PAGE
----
It’s pretty hard to argue with that, except in this sense. I think it’s worse than broken. I think the democratic process has been jettisoned for a dictatorial form of control.

No, Beacon Hill is not just broken. It has been hijacked by a string of power-hungry individuals who have been marched out of the Statehouse under indictment, or the threat of it. Flaherty, Finneran and DiMasi, the three most recent former speakers of the house, were all indicted on federal charges and two of them (so far) were convicted.

Here are a few observations from “insiders” who agree with the general assessment that the state’s House of Representatives is dysfunctional:

“A representative form of government is supposed to give us all a voice at the table so the interests of our constituents are adequately represented, but when all power is put in the hands of one person, it corrupts that process and opens the door to abuse.”

“A Speaker now determines everything in the Massachusetts House… When in his favor, he may give members good office space, additional staff or, more importantly, allow budget amendments to pass.”

“Bills no longer reach the floor for debate and a vote because the committee believes they have merit. Bills get debated because a Speaker wants them to reach the floor for any number of reasons.”

“It's almost unheard of for a Speaker to lose a vote on the floor of the House. Consequently, it gives lobbyists more power because they know that if they get the Speaker behind a bill, it will pass.”

“At times, members who disagree with a Speaker will cast their vote with him unless their district is directly affected by the legislation. Why risk losing favor with leadership? As a result, there is very little public deliberation of most legislation.”

“A Speaker also controls a $47 million House budget. Members never know how the money is being spent or where it is being spent.”

These quotes come from a letter written by twelve current Democrat state representatives. See the entire letter by clicking here. Their proposals to address the consolidation of power and history of corruption are:

1. Ensure that Home Rule Petitions can be discharged from the Rules Committee in a timely fashion;

2. Make the state budget process in the House more transparent, and make the House operating budget specifics accessible to all members;

3. Provide a leadership election and committee appointment process that distributes more power to the members and less power to the

4. Provide legislators with greater control of the operating budgets for their offices; and

5. Eliminate or narrow legislative exemptions to the open meeting law, public records law, and purchasing standards.
These all seem like good ideas, but they do not address the proverbial elephant in the room.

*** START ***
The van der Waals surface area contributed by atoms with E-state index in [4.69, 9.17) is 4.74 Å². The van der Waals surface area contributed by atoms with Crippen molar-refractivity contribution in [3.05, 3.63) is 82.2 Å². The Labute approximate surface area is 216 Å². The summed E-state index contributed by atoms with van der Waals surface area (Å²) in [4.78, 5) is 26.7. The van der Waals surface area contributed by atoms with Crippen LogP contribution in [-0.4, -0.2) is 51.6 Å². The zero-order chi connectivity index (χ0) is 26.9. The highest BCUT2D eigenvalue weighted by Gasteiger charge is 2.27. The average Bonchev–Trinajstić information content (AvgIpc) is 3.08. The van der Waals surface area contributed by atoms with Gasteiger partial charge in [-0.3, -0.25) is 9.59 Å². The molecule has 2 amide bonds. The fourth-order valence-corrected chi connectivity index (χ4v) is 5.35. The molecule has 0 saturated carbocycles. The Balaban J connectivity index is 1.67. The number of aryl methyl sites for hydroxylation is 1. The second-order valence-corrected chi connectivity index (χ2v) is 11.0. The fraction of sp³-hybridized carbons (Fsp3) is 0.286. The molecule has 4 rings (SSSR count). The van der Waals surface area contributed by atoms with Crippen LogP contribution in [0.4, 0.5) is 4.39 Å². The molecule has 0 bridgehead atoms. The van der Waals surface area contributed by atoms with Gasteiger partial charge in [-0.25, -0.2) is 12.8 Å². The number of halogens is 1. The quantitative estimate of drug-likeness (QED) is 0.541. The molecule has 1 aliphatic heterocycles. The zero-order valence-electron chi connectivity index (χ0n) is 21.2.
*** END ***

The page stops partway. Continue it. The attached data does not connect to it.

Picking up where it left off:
The real problem is that there is no balance in the legislature. The minority party has become a “super-minority” party, with just 16 of 160 representatives. Just as we’ve seen in Washington where one party rule (either Republican or Democrat) leads to abuse of power and runaway spending, the problem on Beacon Hill is the same, except on steroids.

The only way to restore responsible, transparent government that focuses on serving the people of Massachusetts is to achieve a reasonable balance between the majority and minority parties.

I’m not so Pollyannaish as to think that we’ll have an 80/80 balanced legislature come January, but let’s imagine how such a balance would affect the behavior of the speaker of the house.

Go ahead and imagine that for a minute. I’ll hold on…

Okay, after that mental exercise, I think most of us would agree that the speaker’s abuses of power would quickly cease out of fear of losing his position. Legislators would have to work for the people of Massachusetts rather than to advance their own personal agendas.

Oh, and by the way, those five suggestions from the mutinous dozen Democrat legislators would be easily implemented.

When you make your way to the polls on November 2nd, think about your role in providing a more level playing field on Beacon Hill and how important this shift would be for you and your district.

Copyright 2010 Randy Hunt

Thursday, February 11, 2010

Impressive figure

I heard a news story read by Kim Carrigan this morning about Boston’s effort to trim overtime. She said that Boston’s officials claim a reduction of 200% in overtime during 2009.


That’s impressive.

I think the other news story about the U.S. falling behind in math and science must be true.

Copyright 2010 Randy Hunt

Wednesday, February 3, 2010

Randy Hunt enters race for state representative


CONTACT: Randy Hunt (774-413-9274)